A writer once made this revealing statement: ‘Every front-sided strength has a back-sided weakness.’ I’ve come to understand this more and more over the many years since, that our admiration/envy? for someone’s strengths can obscure their less admirable traits. I think this is why we are so shocked when one of our heroes/idols melts down in a messy scandal of one sort or another. Biblical characters, too, can take on larger than life status in our eyes, making it difficult to see them as anything but stellar in all they do. Take the story of Mary, Martha’s sister, who is revered while Martha so often gets reviled (Jesus did neither, by the way). The visit could have gone something like this imagined scenario:

As Jesus and the disciples were entering Bethany, a longtime friend, Martha, saw Jesus and spontaneously invited him and his disciples to her home for dinner. Once at the house, Martha’s sister, Mary, came down from the roof, where she was sewing, to see what the commotion was about. Seeing that it was Jesus, whom she’d not seen for such a long time, she forgot about her project, and, in required hostess fashion, gave all her attention to Jesus. Several of the disciples were sitting nearby, ready to listen, too. Others took advantage of the coolness of the courtyard to take a nap under the shade of a big-leafed tree. 

Mary was thrilled at this sweet, if unanticipated, intrusion to her day. She tried to give her fullest attention to every word Jesus was speaking, but it was a challenge, because there was Martha, completely ignoring her guest, bustling back and forth, cleaning up here, straightening things there, happily humming along to some tune! Mary hoped Jesus wasn’t too upset with the flurry of activity going on around him (back to Jesus). Soon, there was the very distracting aroma of bread baking! Mary shifted uncomfortably, keeping a thin smile on her face to hide her annoyance. Next, Martha came in and commissioned two of the listening disciples for an errand to a friend’s house to buy a fresh honeycomb for their evening meal. (back to Jesus) Now, the sound of nuts being cracked! Seriously? Now? (Oh well, back to Jesus. What was he saying now about the abundant love of the Father?). Wait! Was that lamb being cooked? When had Martha gotten a lamb? Did she start the fire and prepare the pit herself? When? How? (Concentrate, Mary – back to Jesus). And now, the final straw, the clunking of and sloshing of cups and bowls being re-washed in preparation for a special meal!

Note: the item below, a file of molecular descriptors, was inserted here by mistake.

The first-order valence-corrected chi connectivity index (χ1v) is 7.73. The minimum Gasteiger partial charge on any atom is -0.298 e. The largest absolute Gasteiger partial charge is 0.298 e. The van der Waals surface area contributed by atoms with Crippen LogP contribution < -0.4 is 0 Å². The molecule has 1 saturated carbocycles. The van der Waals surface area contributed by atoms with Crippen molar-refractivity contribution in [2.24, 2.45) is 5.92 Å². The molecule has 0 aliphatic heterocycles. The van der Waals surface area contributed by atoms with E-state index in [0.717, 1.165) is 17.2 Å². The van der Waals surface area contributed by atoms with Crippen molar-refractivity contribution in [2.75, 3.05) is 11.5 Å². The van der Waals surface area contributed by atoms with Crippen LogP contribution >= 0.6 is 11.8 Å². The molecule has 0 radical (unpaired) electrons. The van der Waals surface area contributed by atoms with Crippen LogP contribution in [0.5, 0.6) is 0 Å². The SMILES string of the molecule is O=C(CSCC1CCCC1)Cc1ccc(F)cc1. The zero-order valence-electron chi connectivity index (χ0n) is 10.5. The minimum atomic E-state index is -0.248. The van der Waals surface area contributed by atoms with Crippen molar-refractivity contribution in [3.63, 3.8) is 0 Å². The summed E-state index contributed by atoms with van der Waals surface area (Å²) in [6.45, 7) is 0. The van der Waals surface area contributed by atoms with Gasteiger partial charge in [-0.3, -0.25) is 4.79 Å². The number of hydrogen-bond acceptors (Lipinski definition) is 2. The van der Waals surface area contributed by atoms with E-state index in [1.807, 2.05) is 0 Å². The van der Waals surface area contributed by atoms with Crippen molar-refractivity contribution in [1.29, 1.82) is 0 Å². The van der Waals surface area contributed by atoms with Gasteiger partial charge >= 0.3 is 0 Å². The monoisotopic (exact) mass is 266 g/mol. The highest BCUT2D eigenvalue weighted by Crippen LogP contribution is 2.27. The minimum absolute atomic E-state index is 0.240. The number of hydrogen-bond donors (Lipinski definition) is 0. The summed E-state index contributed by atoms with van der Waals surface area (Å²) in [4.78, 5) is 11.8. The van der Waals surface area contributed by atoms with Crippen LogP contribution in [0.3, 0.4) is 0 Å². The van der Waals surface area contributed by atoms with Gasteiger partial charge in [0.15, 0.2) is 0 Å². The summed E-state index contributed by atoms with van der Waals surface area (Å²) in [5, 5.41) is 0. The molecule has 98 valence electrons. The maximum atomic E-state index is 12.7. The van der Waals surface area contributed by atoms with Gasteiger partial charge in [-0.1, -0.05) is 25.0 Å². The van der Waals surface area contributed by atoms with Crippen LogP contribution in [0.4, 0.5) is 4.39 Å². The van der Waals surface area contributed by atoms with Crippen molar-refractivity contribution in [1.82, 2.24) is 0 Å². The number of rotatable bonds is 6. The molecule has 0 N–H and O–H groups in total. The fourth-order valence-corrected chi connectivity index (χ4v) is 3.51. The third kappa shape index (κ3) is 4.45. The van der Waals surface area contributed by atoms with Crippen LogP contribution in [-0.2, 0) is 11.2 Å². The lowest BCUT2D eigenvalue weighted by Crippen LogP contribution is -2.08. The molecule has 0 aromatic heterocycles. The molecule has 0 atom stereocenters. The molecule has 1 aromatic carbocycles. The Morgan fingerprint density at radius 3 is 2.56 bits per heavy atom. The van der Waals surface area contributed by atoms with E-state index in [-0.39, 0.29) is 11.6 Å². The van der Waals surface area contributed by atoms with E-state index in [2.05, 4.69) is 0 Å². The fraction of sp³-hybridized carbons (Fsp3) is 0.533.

Mary, exploding, sitting up on her knees, eyes blazing, cutting Jesus off mid-sentence:  “Jesus! I’m so embarrassed! Martha is ignoring you and making all this noise while you are here visiting with us! Tell her to stop being so rude and come sit here and listen!”

Jesus, smiling tenderly, said: “Mary, sweet Mary.” (looking toward the kitchen now) “Martha is in serving glory, making sure that everything is perfect and in place for this evening. Her gift of loving service has been warming my heart as I’ve watched her all afternoon. And smelling the fruit of her labors is a foretaste of the delicious meal and precious fellowship to come. Watching her plan and organize and double-check every detail brings her such immense joy, and I will not deprive her of it. And you both know how much I love the taste of fresh honey!”

(now, looking into Mary’s eyes) “It is best that you are the one sitting here with me, because your heart needed encouragement, refreshment. You’ve let yourself be burdened with things not of your concern and this is a chosen time of listening for you, just as this is the chosen time of service for Martha. Do you understand, my dear Mary?”

(tears glistening on eyelids) “I think I do. I’m sorry I got distracted and judged Martha when, all this time, she was honoring you with her gift. And at the same time, I’ve been dishonoring you by not being attentive to all I needed to hear. Please forgive me.”

(Jesus, smiling broadly at his repentant friend); “You are forgiven. Of course, you are forgiven. Now, (winking conspiratorially) where were we?”  PD

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